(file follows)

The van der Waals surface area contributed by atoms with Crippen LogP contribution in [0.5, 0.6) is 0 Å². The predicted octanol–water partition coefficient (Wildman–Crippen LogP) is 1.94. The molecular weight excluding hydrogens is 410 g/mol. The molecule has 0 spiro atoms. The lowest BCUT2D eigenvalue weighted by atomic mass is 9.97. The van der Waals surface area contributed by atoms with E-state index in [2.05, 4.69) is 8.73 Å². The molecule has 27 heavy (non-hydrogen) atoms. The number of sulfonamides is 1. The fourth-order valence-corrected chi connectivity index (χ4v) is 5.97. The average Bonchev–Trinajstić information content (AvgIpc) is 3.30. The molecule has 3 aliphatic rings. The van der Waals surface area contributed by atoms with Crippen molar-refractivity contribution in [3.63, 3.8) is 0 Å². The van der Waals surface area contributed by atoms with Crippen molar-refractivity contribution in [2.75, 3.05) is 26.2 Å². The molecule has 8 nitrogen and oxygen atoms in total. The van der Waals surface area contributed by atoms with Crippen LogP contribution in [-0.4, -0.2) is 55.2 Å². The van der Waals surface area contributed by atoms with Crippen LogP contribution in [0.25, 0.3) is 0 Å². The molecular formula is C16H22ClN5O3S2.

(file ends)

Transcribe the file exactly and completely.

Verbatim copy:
The van der Waals surface area contributed by atoms with Crippen LogP contribution in [0.5, 0.6) is 0 Å². The predicted octanol–water partition coefficient (Wildman–Crippen LogP) is 1.94. The molecular weight excluding hydrogens is 410 g/mol. The molecule has 0 spiro atoms. The lowest BCUT2D eigenvalue weighted by atomic mass is 9.97. The van der Waals surface area contributed by atoms with E-state index in [2.05, 4.69) is 8.73 Å². The molecule has 27 heavy (non-hydrogen) atoms. The number of sulfonamides is 1. The fourth-order valence-corrected chi connectivity index (χ4v) is 5.97. The average Bonchev–Trinajstić information content (AvgIpc) is 3.30. The molecule has 3 aliphatic rings. The van der Waals surface area contributed by atoms with Crippen molar-refractivity contribution in [3.63, 3.8) is 0 Å². The van der Waals surface area contributed by atoms with Crippen molar-refractivity contribution in [2.75, 3.05) is 26.2 Å². The molecule has 8 nitrogen and oxygen atoms in total. The van der Waals surface area contributed by atoms with Crippen LogP contribution in [-0.4, -0.2) is 55.2 Å². The van der Waals surface area contributed by atoms with Crippen LogP contribution in [0.25, 0.3) is 0 Å². The molecular formula is C16H22ClN5O3S2.